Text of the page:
Madison Ekern is a sophomore at Westminster College, pursuing a self-designed major combining the fields of psychology and public health. As a public high school student in Chicago, Madison worked regularly at a local food pantry where she developed on-going relationships and an interest issues of community nutrition. Madison's approach to addressing social issues combines the relational principles of community organizing with the research focus of epidemiology. As one of the few Westminster students with life experience in both urban and rural settings, Madison is well positioned to catalyze networks of students and community members around social issues. Attending college in a rural area with few grocery stores and no public transportation, Madison is working to explore and improve public access to healthy food in the Callaway county community.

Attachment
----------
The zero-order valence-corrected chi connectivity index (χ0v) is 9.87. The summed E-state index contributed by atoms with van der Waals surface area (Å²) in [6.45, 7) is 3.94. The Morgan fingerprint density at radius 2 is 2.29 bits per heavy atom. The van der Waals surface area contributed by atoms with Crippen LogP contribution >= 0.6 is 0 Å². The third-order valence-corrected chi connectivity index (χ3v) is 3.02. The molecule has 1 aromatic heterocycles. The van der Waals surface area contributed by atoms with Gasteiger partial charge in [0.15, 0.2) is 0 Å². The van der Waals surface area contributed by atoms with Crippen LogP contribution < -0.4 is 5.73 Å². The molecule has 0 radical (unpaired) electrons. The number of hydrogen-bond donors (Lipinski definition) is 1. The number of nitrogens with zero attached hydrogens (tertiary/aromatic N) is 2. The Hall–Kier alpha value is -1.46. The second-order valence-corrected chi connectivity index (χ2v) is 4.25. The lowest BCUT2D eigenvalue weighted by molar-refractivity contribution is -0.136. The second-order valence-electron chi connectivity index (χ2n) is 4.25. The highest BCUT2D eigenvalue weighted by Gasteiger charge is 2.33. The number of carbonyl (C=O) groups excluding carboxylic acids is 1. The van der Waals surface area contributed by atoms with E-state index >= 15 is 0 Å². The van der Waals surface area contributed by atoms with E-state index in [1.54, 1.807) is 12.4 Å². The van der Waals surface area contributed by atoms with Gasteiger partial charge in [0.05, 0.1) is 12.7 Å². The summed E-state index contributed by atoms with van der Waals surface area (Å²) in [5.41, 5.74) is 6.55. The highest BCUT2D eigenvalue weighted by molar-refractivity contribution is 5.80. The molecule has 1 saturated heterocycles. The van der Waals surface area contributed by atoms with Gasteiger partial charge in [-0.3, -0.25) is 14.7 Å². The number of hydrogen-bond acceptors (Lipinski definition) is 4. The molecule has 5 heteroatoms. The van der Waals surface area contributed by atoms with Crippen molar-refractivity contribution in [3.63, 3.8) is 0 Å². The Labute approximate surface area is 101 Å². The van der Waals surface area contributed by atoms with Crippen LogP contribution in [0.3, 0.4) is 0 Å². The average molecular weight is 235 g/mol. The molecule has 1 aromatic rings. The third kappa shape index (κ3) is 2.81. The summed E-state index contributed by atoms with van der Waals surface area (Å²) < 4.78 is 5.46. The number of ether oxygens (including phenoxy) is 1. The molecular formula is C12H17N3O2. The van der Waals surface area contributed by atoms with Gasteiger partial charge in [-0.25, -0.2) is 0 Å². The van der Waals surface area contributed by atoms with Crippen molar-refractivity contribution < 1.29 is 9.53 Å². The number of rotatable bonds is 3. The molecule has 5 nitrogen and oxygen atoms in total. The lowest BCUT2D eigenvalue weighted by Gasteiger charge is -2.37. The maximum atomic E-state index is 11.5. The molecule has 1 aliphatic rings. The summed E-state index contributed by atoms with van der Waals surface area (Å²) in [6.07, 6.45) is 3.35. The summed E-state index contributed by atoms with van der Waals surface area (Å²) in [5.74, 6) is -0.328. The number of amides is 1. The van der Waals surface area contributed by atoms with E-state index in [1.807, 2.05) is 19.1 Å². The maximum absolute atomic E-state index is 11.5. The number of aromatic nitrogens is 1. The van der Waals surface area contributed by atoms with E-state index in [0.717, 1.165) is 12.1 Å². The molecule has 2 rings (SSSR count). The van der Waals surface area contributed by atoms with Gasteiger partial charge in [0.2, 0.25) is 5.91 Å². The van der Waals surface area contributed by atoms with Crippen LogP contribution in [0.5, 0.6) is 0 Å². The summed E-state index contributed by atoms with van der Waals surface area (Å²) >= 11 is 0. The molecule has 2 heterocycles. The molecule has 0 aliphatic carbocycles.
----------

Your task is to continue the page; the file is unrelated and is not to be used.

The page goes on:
I am interested in different populations' access to food. Growing up in Chicago, I gained a lot of experience volunteering in an urban setting. Throughout high school, I volunteered at a local food bank. We provided groceries to individuals in need in my community. Chicago is a place with great disparity from neighborhood to neighborhood. I explored this issue of disparity in my high school ethnic studies class. My classmates and I collaborated by sharing experiences across lines of difference, and created an event where we invited an administrator of Chicago Public Schools to discuss inequalities within the CPS system. Getting people together to discuss a problem gave students more transparency about the problems they faced, which helps in addressing the inequalities in the future. Neighborhoods throughout the city have different resources and parent's ability to supplement monetarily or with time contribute to disparity around the city. I also see disparities in Fulton. I am interested in improving issues of access because Fulton is a rural area with no public transportation, and few grocery stores. Going to school in a rural area has exposed me to the different opportunities individuals have for accessing food here compared to urban areas.